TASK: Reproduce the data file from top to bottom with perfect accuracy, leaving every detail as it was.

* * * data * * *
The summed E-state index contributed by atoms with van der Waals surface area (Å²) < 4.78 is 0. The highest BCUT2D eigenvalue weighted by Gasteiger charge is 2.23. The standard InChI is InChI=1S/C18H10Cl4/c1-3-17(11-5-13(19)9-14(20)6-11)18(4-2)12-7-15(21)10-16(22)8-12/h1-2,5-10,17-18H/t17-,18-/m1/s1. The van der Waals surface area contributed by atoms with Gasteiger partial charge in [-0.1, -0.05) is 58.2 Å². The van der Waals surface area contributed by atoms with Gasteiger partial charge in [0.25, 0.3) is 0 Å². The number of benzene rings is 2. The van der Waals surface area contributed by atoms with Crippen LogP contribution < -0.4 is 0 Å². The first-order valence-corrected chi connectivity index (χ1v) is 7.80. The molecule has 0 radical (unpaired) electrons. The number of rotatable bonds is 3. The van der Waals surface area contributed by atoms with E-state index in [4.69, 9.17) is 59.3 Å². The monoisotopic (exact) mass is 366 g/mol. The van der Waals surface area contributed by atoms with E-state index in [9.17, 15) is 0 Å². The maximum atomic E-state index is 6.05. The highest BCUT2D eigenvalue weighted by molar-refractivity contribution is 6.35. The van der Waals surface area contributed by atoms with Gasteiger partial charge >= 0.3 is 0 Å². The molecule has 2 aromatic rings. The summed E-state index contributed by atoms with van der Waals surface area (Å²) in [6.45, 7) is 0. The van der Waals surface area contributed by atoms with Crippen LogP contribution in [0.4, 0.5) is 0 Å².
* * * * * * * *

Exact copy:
The summed E-state index contributed by atoms with van der Waals surface area (Å²) < 4.78 is 0. The highest BCUT2D eigenvalue weighted by Gasteiger charge is 2.23. The standard InChI is InChI=1S/C18H10Cl4/c1-3-17(11-5-13(19)9-14(20)6-11)18(4-2)12-7-15(21)10-16(22)8-12/h1-2,5-10,17-18H/t17-,18-/m1/s1. The van der Waals surface area contributed by atoms with Gasteiger partial charge in [-0.1, -0.05) is 58.2 Å². The van der Waals surface area contributed by atoms with Gasteiger partial charge in [0.25, 0.3) is 0 Å². The number of benzene rings is 2. The van der Waals surface area contributed by atoms with Crippen LogP contribution < -0.4 is 0 Å². The first-order valence-corrected chi connectivity index (χ1v) is 7.80. The molecule has 0 radical (unpaired) electrons. The number of rotatable bonds is 3. The van der Waals surface area contributed by atoms with E-state index in [4.69, 9.17) is 59.3 Å². The monoisotopic (exact) mass is 366 g/mol. The van der Waals surface area contributed by atoms with E-state index in [9.17, 15) is 0 Å². The maximum atomic E-state index is 6.05. The highest BCUT2D eigenvalue weighted by molar-refractivity contribution is 6.35. The van der Waals surface area contributed by atoms with Gasteiger partial charge >= 0.3 is 0 Å². The molecule has 2 aromatic rings. The summed E-state index contributed by atoms with van der Waals surface area (Å²) in [6.45, 7) is 0. The van der Waals surface area contributed by atoms with Crippen LogP contribution in [0.4, 0.5) is 0 Å².